Kavanaugh investigation: a success for MeToo?

In the row over Supreme Court nominee Brett Kavanaugh US President Donald Trump has instructed the FBI to open an investigation into the affair. The agency is to examine the allegations against the judge before the US Senate votes on his appointment. Commentators discuss the impact the MeToo movement has had in the Kavanaugh affair.

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El País (ES) /

The end of silence

In publicly accusing the Supreme Court nominee of attempted rape, Christine Blasey Ford could break the silence of millions of women once and for all, El País hopes:

“The MeToo movement has shown how millions of women have suffered abuse and harassment without daring to denounce it out of fear. Blasey, too, was afraid and lived with this fear throughout her life as an adult. And now she has moved a step forward. Millions of people have heard her halting voice. Whatever happens now, this voice can no longer be silenced.”

Novaya Gazeta (RU) /

Inquisition in Washington

The accusations of sexual misconduct being levelled at Kavanaugh remind Julia Latynina of a late Medieval inquisition. She writes in Novaya Gazeta:

“A modern, civilised court operates on the basis of the presumption of innocence. It expects evidence to be submitted. And evidence that is obtained through inadmissible means may not be presented. These rules are meant to prevent the innocent from being found guilty. That's what distinguishes modern courts from the Inquisition, in which those accused were automatically guilty. What happened to Brett Kavanaugh is an Inquisition, pure and simple. His accuser cannot present any kind of proof that she is telling the truth. And Christine Blasey Ford wouldn't be accusing Kavanaugh at all if he were a Democrat.”

Daily Sabah (TR) /

Dangerous culture of power in prep schools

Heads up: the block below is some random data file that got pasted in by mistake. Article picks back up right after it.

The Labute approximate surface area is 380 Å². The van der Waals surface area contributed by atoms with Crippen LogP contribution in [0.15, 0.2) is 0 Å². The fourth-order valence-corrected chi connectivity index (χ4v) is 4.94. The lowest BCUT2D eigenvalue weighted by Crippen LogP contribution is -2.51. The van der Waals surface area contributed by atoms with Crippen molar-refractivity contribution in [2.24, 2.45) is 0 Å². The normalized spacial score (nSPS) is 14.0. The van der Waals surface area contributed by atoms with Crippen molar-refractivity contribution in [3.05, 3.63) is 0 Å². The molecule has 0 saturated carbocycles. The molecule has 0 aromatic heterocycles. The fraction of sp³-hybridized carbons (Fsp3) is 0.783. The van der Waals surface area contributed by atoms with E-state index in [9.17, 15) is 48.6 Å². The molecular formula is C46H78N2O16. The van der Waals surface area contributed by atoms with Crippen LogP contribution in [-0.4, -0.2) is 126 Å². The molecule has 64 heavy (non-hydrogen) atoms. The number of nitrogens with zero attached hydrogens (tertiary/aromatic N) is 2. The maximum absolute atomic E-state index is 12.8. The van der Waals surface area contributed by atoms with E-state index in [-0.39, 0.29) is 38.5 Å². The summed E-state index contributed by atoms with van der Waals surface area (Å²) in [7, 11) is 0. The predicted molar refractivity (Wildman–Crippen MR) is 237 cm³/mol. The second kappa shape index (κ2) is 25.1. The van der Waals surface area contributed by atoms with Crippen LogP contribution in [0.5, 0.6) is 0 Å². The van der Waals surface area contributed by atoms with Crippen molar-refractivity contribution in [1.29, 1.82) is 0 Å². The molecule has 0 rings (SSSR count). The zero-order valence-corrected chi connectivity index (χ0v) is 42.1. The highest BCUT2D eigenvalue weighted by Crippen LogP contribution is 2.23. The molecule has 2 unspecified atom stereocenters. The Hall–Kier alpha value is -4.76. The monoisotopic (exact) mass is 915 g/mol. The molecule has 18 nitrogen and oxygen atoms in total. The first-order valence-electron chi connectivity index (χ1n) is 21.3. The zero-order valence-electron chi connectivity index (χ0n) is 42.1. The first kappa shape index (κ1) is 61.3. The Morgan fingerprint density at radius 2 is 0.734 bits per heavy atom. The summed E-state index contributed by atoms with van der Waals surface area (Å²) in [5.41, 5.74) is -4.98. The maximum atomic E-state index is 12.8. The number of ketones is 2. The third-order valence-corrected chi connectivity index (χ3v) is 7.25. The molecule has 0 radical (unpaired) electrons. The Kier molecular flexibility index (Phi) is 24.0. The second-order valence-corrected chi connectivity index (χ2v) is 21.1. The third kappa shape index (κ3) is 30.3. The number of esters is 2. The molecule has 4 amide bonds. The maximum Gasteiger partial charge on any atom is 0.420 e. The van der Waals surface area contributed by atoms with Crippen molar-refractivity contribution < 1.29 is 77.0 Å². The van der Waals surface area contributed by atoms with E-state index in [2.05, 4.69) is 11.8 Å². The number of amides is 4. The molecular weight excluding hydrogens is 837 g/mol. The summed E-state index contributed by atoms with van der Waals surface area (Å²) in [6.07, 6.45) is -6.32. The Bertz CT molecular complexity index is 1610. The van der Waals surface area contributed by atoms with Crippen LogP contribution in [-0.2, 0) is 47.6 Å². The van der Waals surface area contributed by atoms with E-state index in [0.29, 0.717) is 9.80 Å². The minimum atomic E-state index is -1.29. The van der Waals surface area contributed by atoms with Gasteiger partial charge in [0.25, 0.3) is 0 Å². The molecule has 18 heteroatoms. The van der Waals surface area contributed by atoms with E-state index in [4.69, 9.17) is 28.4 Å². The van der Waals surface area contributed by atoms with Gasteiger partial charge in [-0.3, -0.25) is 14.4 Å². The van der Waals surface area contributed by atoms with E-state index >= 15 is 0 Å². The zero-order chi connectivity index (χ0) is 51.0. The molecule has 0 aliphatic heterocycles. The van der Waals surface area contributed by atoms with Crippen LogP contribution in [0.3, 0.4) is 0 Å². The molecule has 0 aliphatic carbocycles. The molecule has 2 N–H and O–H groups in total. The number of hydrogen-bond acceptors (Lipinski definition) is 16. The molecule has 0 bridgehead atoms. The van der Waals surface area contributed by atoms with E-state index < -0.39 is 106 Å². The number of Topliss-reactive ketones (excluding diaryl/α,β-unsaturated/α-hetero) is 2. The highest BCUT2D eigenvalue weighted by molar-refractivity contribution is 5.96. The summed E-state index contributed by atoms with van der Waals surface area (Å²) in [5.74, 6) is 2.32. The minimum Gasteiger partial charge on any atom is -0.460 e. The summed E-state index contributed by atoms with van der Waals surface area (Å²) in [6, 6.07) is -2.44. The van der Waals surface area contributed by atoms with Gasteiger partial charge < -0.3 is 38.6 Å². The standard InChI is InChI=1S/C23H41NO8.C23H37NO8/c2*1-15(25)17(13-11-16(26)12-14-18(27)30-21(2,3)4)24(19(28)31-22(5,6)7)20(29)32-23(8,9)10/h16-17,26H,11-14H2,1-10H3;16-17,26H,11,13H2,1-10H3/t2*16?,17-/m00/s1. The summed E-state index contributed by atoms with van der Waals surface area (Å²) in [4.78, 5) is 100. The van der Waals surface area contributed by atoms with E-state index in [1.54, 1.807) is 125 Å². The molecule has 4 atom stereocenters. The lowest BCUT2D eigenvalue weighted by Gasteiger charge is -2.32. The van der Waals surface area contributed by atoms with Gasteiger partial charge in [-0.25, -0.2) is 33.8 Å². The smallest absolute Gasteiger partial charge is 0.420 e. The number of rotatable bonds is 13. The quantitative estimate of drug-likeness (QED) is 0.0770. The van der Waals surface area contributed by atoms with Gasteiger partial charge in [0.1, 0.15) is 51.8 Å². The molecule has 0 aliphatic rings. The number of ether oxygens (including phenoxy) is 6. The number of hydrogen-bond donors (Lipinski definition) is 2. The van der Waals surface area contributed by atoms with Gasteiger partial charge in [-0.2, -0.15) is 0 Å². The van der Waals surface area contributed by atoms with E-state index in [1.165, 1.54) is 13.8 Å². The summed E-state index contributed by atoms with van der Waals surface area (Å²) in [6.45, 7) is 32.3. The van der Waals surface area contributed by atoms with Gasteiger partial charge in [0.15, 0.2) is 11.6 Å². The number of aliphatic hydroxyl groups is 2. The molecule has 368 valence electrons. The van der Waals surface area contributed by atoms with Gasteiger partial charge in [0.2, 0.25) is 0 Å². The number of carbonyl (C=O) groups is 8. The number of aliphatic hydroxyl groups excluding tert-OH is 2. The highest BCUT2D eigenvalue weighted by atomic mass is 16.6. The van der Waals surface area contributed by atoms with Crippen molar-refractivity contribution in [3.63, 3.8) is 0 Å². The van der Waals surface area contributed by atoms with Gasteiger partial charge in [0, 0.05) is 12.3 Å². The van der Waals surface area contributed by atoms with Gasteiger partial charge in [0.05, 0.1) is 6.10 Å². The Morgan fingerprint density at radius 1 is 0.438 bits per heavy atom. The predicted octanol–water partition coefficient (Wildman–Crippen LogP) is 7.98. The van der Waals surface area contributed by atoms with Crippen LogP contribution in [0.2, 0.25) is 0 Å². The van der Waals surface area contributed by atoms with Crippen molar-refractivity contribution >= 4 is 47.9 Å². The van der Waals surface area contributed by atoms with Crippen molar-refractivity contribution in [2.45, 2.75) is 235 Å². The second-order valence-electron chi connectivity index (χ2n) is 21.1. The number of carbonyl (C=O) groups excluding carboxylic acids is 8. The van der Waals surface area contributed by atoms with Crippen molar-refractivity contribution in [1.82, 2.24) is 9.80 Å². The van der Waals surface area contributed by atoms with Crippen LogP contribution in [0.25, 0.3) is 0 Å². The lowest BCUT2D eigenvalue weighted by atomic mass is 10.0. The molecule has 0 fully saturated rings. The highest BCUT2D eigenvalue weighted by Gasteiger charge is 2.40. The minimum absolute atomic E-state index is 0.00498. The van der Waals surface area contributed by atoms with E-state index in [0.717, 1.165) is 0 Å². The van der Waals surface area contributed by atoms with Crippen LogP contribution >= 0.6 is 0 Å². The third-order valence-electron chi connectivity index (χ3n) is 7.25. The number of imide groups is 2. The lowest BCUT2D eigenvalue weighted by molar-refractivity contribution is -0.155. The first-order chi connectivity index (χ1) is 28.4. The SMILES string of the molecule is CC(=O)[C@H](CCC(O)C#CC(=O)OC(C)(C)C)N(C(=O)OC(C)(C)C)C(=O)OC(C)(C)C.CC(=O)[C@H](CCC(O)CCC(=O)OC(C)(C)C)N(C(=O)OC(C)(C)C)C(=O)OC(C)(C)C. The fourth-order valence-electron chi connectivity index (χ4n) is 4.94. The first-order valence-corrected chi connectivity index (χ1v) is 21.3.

The investigations into the Kavanaugh case reveal why sexual harassment of women is part of daily life in the US's elite prep schools, US professor of Islamic law Hatem Bazian writes in Daily Sabah:

“The overwhelming majority of students in these prep schools are sons and daughters of America's rich and powerful elite. Prep school lessons in privilege and entitlement do not come out of a vacuum, instead they represent the expected norm in elite circles. How best to train the next batch of total insolent and brash corporate, government and religious leaders that are in it only for themselves and take no prisoner Darwinian mindset. If survival of the fittest is the motto operable among these psychopaths in all affairs of society then conquering women through sexual violence is the natural order of things.”

Dagens Nyheter (SE) /

Things are gradually changing

The Republicans in the Senate didn't dare recommend Brett Kavanaugh's candidacy without first hearing Christine Blasey Ford's testimony, Dagens Nyheter believes, and puts that down to the MeToo movement:

“In the view of the Republicans it's more important to have Kavanaugh on the Supreme Court than it is to maintain control of Congress. The judges are appointed for life and exert a strong influence over American politics. Nevertheless, the power of the MeToo movement must not be underestimated. The senators only heard Blasey Ford's story because society is changing. ... Many women voters have turned their backs on the Republican Party because of Donald Trump's sexism and vulgarity. And many more women are running in the midterm elections than previously.”

NRC Handelsblad (NL) /

Gawking and groping still no big deal

The Kavanaugh case is anything but a success for the MeToo movement, columnist Rosanne Herztberger writes in NRC Handelsblad:

“If it turns out that he's guilty he won't have much to fear. The past year in Washington has shown clearly that gawking and groping needn't be a problem at all. You can even brag that you've grabbed women between the legs without their consent and still become president of the United States. MeToo has not gone too far. MeToo has not gone far enough.”

The Sunday Times (GB) /

Judgement with neither judge nor jury

The MeToo movement has destroyed the reputation and career of dozens of prominent men without proper investigations being carried out, The Sunday Times laments:

“The MeToo movement is revolutionary feminism. Like all revolutionary movements, it favours summary justice. Since April 2017 more than 200 prominent men have been publicly accused of a sexual misdemeanour, ranging from rape to inappropriate language. … MeToo seems to have elided rape, assault, clumsy passes and banter into a single, catch-all crime. Reputations have been destroyed and careers ended. 'I believe her' are the fateful words that, if uttered by enough people, perform the roles of judge and jury.”